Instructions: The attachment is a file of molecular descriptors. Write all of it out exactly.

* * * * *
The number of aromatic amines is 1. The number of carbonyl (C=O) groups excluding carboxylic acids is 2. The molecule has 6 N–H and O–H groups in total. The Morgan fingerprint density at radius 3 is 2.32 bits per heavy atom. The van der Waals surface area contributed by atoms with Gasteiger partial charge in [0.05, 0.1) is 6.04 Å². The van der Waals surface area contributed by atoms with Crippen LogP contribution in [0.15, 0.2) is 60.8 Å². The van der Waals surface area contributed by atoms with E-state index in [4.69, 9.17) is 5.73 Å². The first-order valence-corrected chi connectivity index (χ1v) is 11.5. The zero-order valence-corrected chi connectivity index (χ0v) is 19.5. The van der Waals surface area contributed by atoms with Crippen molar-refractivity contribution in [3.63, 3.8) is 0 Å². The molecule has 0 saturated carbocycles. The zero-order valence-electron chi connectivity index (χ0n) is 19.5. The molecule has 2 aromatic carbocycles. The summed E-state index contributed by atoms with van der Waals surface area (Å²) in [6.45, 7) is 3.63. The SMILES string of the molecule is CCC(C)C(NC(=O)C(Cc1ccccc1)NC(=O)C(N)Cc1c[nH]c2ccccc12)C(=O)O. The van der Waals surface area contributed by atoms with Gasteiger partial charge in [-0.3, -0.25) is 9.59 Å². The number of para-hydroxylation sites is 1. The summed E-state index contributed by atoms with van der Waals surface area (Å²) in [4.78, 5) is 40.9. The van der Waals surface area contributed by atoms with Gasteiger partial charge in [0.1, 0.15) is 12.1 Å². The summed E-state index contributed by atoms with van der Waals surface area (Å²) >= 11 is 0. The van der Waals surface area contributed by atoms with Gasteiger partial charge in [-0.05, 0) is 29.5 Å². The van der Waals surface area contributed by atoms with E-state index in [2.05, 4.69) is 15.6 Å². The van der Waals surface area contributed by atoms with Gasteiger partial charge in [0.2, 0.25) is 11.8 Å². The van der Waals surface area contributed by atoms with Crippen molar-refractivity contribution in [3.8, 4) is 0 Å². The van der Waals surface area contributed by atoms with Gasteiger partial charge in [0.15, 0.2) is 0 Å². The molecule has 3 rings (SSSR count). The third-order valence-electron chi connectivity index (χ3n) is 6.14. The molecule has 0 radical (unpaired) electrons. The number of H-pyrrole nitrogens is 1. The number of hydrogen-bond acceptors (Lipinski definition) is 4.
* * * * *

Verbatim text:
The number of aromatic amines is 1. The number of carbonyl (C=O) groups excluding carboxylic acids is 2. The molecule has 6 N–H and O–H groups in total. The Morgan fingerprint density at radius 3 is 2.32 bits per heavy atom. The van der Waals surface area contributed by atoms with Gasteiger partial charge in [0.05, 0.1) is 6.04 Å². The van der Waals surface area contributed by atoms with Crippen LogP contribution in [0.15, 0.2) is 60.8 Å². The van der Waals surface area contributed by atoms with E-state index in [4.69, 9.17) is 5.73 Å². The first-order valence-corrected chi connectivity index (χ1v) is 11.5. The zero-order valence-corrected chi connectivity index (χ0v) is 19.5. The van der Waals surface area contributed by atoms with Crippen molar-refractivity contribution in [3.63, 3.8) is 0 Å². The molecule has 0 saturated carbocycles. The zero-order valence-electron chi connectivity index (χ0n) is 19.5. The molecule has 2 aromatic carbocycles. The summed E-state index contributed by atoms with van der Waals surface area (Å²) in [6.45, 7) is 3.63. The SMILES string of the molecule is CCC(C)C(NC(=O)C(Cc1ccccc1)NC(=O)C(N)Cc1c[nH]c2ccccc12)C(=O)O. The van der Waals surface area contributed by atoms with Gasteiger partial charge in [-0.3, -0.25) is 9.59 Å². The number of para-hydroxylation sites is 1. The summed E-state index contributed by atoms with van der Waals surface area (Å²) in [4.78, 5) is 40.9. The van der Waals surface area contributed by atoms with Gasteiger partial charge in [0.1, 0.15) is 12.1 Å². The summed E-state index contributed by atoms with van der Waals surface area (Å²) >= 11 is 0. The van der Waals surface area contributed by atoms with Gasteiger partial charge in [-0.05, 0) is 29.5 Å². The van der Waals surface area contributed by atoms with E-state index in [2.05, 4.69) is 15.6 Å². The van der Waals surface area contributed by atoms with Gasteiger partial charge in [0.2, 0.25) is 11.8 Å². The van der Waals surface area contributed by atoms with Crippen molar-refractivity contribution in [3.8, 4) is 0 Å². The van der Waals surface area contributed by atoms with Gasteiger partial charge in [0.15, 0.2) is 0 Å². The molecule has 3 rings (SSSR count). The third-order valence-electron chi connectivity index (χ3n) is 6.14. The molecule has 0 radical (unpaired) electrons. The number of H-pyrrole nitrogens is 1. The number of hydrogen-bond acceptors (Lipinski definition) is 4.